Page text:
I could not have seen Crypt of the Necrodancer coming from miles away. A “rogue-like-lite-light-kinda-Rogueish” or whatever forum-going arguers arguers are saying these days, Crypt of the Necrodancer combines rhythm mechanics with old school RPG elements a la Castle of the Wind or the more recent Dungeons of Dredmor. It is a relatively simple, grid-based dungeon crawling RPG, and like the other games you simply move from tile to tile to activate environmental items or attack. Traditionally in this genre, when you move, everything else moves immediately after, a sort of clockwork manual-turn based system.
Where Crypt of the Necrodancer changes things though is in its beat. Overpowering, awesome music courtesy of Darren Baranowsky (of Binding of Isaac soundtrack fame) dictates the movement of the game. The player must move to the beat or lose certain bonuses, and enemy movement patterns are similarly locked to the music. Further, the number of coins you earn, which can be used to purchase important items, is determined your adherence to the beat. Miss a beat and you lose your multiplier for money drops. Thus, fighting through the game’s four major stages, each composed of three levels, is a mix of reaction time, planning and adaptability.
As all rogue-…whatevers are, the levels are randomly generated and have a plethora of items to be found. The player can purchase items in the main hub area before starting a run to make sure they have a chance to spawn, but what actually appears on any given floor will be up to luck and the player’s determination to find everything before the song ends and they are dropped to the next floor.
And that would be a problem. When the song ends, the player is automatically dropped through a magic trap door to the next stage. If the boss of the previous level lives on, then they are forced into a fight with four powerful monsters. If the boss is dead, they’re kosher like Moses at a Saltine factory. It adds both urgency and strategy to each floor, as the player must not only determine the best way to kill all the enemies, but the most efficient way to collect all the resources on the map without incurring a major penalty.
With all of these interesting mechanics, it boggles my mind that the inventory system is as fun as it is. While the player can only move in cardinal directions, what items they pick up will vastly change their movement patterns and inputs. Special one use items and magic, which range from line clearing fireballs to health restoring potions, are activated by multiple button presses, further enhancing the Dance Dance Revolution comparisons by forcing players to add complex inputs to the rhythm. And weapon pickups not only change the character’s power, but forces the player to think about their movement differently. For example, if you find a whip you able to attack horizontally multiple tiles, which requires you to completely reevaluate how you approach any given engagement.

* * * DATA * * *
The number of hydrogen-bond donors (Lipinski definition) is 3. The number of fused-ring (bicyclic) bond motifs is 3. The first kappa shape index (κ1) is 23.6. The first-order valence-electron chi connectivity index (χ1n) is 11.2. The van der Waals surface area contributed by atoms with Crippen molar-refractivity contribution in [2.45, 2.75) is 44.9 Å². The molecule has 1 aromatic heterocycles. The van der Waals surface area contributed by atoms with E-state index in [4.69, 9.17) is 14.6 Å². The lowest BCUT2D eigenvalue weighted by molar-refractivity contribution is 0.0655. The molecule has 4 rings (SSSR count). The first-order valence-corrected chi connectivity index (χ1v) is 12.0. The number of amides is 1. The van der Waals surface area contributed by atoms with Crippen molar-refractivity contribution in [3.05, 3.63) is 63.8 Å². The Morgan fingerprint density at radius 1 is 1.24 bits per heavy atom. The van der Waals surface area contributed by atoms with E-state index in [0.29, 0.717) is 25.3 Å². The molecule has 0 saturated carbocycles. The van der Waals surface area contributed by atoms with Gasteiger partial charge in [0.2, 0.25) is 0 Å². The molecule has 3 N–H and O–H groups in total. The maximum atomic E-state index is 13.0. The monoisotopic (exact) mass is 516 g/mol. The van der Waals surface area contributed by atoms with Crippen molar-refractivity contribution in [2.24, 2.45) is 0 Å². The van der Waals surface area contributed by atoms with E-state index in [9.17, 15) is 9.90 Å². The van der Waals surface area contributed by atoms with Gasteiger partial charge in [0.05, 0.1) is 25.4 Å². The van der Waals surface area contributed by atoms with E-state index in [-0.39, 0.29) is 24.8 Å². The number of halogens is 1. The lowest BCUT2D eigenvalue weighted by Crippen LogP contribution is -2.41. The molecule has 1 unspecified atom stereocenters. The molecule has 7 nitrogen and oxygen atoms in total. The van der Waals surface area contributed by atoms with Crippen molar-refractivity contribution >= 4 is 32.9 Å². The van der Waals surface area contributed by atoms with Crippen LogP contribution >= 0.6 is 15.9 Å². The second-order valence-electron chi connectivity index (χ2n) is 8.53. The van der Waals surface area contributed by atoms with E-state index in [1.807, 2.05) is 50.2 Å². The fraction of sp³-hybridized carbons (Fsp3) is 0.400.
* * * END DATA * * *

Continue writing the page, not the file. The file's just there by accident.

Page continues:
Given how many monsters types there are, you’ll be forced to reevaluate many things as you progress. There is a huge number of monsters to fight in the game, and each has their own unique movement patterns and rhythms to deal with. Even pallete swap monsters often require completely new strategies to safely fight. On top of this are a number of unique and interesting mini-bosses, main bosses and a great, if frustrating, final boss fight, all of which utilize unique mechanics.
Did I mention the music part? By that guy, Darren Baranowsky? Well, let me tell you, it’s great. It spans multiple genres from area to area, with each floor having a unique track, and some floors even having multiple versions of the song based on the tile you’re standing on. BUT WAIT THERE’S MORE! Not only does the Baranowsky soundtrack have multiple remixes from various artists, but you can even load songs into the game to play with. I haven’t played with this feature too awful much, as the soundtrack is so good I haven’t really felt the need, but the fact that it’s there is cool as hell.
On top of this core gameplay is a hub world where you can select over a dozen unlockable characters, each with their own unique mechanics, practice against specific monsters, activate a local co-op mode or do unique challenges. There’s a lot of game in here.
If I could level one criticism at Crypt of the Necrodancer, it would be the diamond system. As you play, you can pick up diamonds, and when you die you can spend them in the hub world. This gives you access to monster practice sessions, opens up items to be spawnable in the world and gives you some permanent character upgrades like increased coins multipliers or more health. However, you very quickly run out of uses for diamonds, as there are very few upgrades and not so many items that you won’t unlock them after a few hours of play. It seems like a system that was put in for the sake of giving the player a sense of progression for the sake of progression, and thus feels shallow and uninteresting.
However, this is a minor quip against a game that is interesting, innovative and fun, differentiating itself in a sea of ROGE-rogue-like-life-light-lites in a way I didn’t realize was possible.